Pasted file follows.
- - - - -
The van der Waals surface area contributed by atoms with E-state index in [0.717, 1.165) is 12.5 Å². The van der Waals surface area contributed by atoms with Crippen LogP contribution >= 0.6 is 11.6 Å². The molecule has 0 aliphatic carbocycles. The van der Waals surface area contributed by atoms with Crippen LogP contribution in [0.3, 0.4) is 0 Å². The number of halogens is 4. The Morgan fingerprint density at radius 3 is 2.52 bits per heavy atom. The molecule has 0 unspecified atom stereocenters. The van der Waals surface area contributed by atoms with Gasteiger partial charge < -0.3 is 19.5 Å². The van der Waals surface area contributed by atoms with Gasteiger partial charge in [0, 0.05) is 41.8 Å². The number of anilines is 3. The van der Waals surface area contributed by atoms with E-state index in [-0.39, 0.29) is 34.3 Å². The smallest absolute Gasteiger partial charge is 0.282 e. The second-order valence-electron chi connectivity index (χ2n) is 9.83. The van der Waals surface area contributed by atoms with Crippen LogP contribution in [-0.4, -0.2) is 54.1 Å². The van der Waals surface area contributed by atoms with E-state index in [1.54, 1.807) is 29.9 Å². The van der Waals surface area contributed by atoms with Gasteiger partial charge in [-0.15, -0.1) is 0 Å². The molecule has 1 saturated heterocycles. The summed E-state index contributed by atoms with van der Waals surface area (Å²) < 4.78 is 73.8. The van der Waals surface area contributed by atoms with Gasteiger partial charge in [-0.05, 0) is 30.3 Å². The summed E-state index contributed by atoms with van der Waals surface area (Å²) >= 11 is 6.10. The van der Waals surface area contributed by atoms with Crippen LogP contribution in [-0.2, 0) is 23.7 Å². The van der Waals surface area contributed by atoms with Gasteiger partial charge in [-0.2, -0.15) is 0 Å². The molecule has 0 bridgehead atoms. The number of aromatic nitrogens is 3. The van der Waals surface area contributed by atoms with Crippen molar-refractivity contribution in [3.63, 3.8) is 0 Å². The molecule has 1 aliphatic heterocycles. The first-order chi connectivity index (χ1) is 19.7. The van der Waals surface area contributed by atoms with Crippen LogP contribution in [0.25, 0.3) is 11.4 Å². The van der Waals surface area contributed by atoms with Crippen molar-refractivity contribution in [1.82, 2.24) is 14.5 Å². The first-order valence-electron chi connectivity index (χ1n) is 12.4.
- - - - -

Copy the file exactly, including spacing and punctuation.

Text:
The van der Waals surface area contributed by atoms with E-state index in [0.717, 1.165) is 12.5 Å². The van der Waals surface area contributed by atoms with Crippen LogP contribution >= 0.6 is 11.6 Å². The molecule has 0 aliphatic carbocycles. The van der Waals surface area contributed by atoms with Crippen LogP contribution in [0.3, 0.4) is 0 Å². The number of halogens is 4. The Morgan fingerprint density at radius 3 is 2.52 bits per heavy atom. The molecule has 0 unspecified atom stereocenters. The van der Waals surface area contributed by atoms with Gasteiger partial charge < -0.3 is 19.5 Å². The van der Waals surface area contributed by atoms with Gasteiger partial charge in [0, 0.05) is 41.8 Å². The number of anilines is 3. The van der Waals surface area contributed by atoms with E-state index in [-0.39, 0.29) is 34.3 Å². The smallest absolute Gasteiger partial charge is 0.282 e. The second-order valence-electron chi connectivity index (χ2n) is 9.83. The van der Waals surface area contributed by atoms with Crippen LogP contribution in [-0.4, -0.2) is 54.1 Å². The van der Waals surface area contributed by atoms with E-state index in [1.54, 1.807) is 29.9 Å². The van der Waals surface area contributed by atoms with Gasteiger partial charge in [-0.15, -0.1) is 0 Å². The molecule has 1 saturated heterocycles. The summed E-state index contributed by atoms with van der Waals surface area (Å²) < 4.78 is 73.8. The van der Waals surface area contributed by atoms with Gasteiger partial charge in [-0.05, 0) is 30.3 Å². The summed E-state index contributed by atoms with van der Waals surface area (Å²) >= 11 is 6.10. The van der Waals surface area contributed by atoms with Crippen LogP contribution in [-0.2, 0) is 23.7 Å². The van der Waals surface area contributed by atoms with Gasteiger partial charge in [-0.2, -0.15) is 0 Å². The molecule has 0 bridgehead atoms. The number of aromatic nitrogens is 3. The van der Waals surface area contributed by atoms with Crippen molar-refractivity contribution in [3.63, 3.8) is 0 Å². The molecule has 1 aliphatic heterocycles. The first-order chi connectivity index (χ1) is 19.7. The van der Waals surface area contributed by atoms with Crippen LogP contribution in [0.25, 0.3) is 11.4 Å². The van der Waals surface area contributed by atoms with Crippen molar-refractivity contribution in [1.82, 2.24) is 14.5 Å². The first-order valence-electron chi connectivity index (χ1n) is 12.4.